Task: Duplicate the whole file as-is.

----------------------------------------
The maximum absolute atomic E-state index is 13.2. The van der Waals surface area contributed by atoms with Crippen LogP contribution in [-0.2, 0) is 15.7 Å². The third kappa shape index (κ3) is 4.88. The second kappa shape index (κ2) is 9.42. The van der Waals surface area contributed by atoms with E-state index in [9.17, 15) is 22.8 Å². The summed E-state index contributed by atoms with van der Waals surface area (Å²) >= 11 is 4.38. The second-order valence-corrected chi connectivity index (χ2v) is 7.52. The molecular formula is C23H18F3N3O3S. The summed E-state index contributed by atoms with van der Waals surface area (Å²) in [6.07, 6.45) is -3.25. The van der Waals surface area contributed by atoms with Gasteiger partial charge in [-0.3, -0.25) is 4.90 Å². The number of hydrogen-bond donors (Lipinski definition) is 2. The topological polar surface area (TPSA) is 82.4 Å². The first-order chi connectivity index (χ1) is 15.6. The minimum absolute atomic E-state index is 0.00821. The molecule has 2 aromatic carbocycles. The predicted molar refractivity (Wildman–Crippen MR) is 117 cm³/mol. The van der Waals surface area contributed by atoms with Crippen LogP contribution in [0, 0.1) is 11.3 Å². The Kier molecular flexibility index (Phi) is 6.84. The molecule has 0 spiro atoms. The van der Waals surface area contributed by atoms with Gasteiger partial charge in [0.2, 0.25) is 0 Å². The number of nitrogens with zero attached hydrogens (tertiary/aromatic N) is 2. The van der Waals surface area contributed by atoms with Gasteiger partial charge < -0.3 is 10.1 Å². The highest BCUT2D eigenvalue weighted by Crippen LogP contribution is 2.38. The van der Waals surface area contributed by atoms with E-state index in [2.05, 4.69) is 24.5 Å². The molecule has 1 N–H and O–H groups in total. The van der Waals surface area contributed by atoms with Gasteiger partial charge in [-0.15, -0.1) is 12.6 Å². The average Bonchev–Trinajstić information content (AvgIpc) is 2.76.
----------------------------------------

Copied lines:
The maximum absolute atomic E-state index is 13.2. The van der Waals surface area contributed by atoms with Crippen LogP contribution in [-0.2, 0) is 15.7 Å². The third kappa shape index (κ3) is 4.88. The second kappa shape index (κ2) is 9.42. The van der Waals surface area contributed by atoms with E-state index in [9.17, 15) is 22.8 Å². The summed E-state index contributed by atoms with van der Waals surface area (Å²) >= 11 is 4.38. The second-order valence-corrected chi connectivity index (χ2v) is 7.52. The molecular formula is C23H18F3N3O3S. The summed E-state index contributed by atoms with van der Waals surface area (Å²) in [6.07, 6.45) is -3.25. The van der Waals surface area contributed by atoms with Gasteiger partial charge in [-0.3, -0.25) is 4.90 Å². The number of hydrogen-bond donors (Lipinski definition) is 2. The topological polar surface area (TPSA) is 82.4 Å². The first-order chi connectivity index (χ1) is 15.6. The minimum absolute atomic E-state index is 0.00821. The molecule has 2 aromatic carbocycles. The predicted molar refractivity (Wildman–Crippen MR) is 117 cm³/mol. The van der Waals surface area contributed by atoms with Crippen LogP contribution in [0, 0.1) is 11.3 Å². The Kier molecular flexibility index (Phi) is 6.84. The molecule has 0 spiro atoms. The van der Waals surface area contributed by atoms with Gasteiger partial charge in [0.2, 0.25) is 0 Å². The number of nitrogens with zero attached hydrogens (tertiary/aromatic N) is 2. The van der Waals surface area contributed by atoms with Gasteiger partial charge < -0.3 is 10.1 Å². The highest BCUT2D eigenvalue weighted by Crippen LogP contribution is 2.38. The van der Waals surface area contributed by atoms with E-state index in [2.05, 4.69) is 24.5 Å². The molecule has 1 N–H and O–H groups in total. The van der Waals surface area contributed by atoms with Gasteiger partial charge in [-0.15, -0.1) is 12.6 Å². The average Bonchev–Trinajstić information content (AvgIpc) is 2.76.